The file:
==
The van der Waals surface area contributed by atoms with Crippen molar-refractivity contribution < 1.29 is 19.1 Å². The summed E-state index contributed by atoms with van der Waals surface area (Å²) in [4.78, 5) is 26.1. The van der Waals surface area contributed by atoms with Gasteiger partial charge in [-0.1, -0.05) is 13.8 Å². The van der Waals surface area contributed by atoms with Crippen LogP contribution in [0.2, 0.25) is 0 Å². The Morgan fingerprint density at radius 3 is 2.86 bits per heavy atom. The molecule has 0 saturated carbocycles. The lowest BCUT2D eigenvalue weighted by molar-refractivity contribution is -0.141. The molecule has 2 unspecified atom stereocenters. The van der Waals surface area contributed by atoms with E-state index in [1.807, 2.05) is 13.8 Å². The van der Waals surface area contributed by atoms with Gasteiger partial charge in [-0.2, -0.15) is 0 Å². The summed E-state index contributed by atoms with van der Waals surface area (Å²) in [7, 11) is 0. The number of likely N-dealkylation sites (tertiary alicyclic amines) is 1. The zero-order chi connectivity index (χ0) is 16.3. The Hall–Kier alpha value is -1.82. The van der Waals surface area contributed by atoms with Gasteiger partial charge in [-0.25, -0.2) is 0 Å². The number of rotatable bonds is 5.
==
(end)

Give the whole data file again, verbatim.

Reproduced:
The van der Waals surface area contributed by atoms with Crippen molar-refractivity contribution < 1.29 is 19.1 Å². The summed E-state index contributed by atoms with van der Waals surface area (Å²) in [4.78, 5) is 26.1. The van der Waals surface area contributed by atoms with Gasteiger partial charge in [-0.1, -0.05) is 13.8 Å². The van der Waals surface area contributed by atoms with Crippen LogP contribution in [0.2, 0.25) is 0 Å². The Morgan fingerprint density at radius 3 is 2.86 bits per heavy atom. The molecule has 0 saturated carbocycles. The lowest BCUT2D eigenvalue weighted by molar-refractivity contribution is -0.141. The molecule has 2 unspecified atom stereocenters. The van der Waals surface area contributed by atoms with E-state index in [1.807, 2.05) is 13.8 Å². The van der Waals surface area contributed by atoms with Gasteiger partial charge in [-0.2, -0.15) is 0 Å². The summed E-state index contributed by atoms with van der Waals surface area (Å²) in [7, 11) is 0. The number of likely N-dealkylation sites (tertiary alicyclic amines) is 1. The zero-order chi connectivity index (χ0) is 16.3. The Hall–Kier alpha value is -1.82. The van der Waals surface area contributed by atoms with Gasteiger partial charge in [-0.25, -0.2) is 0 Å². The number of rotatable bonds is 5.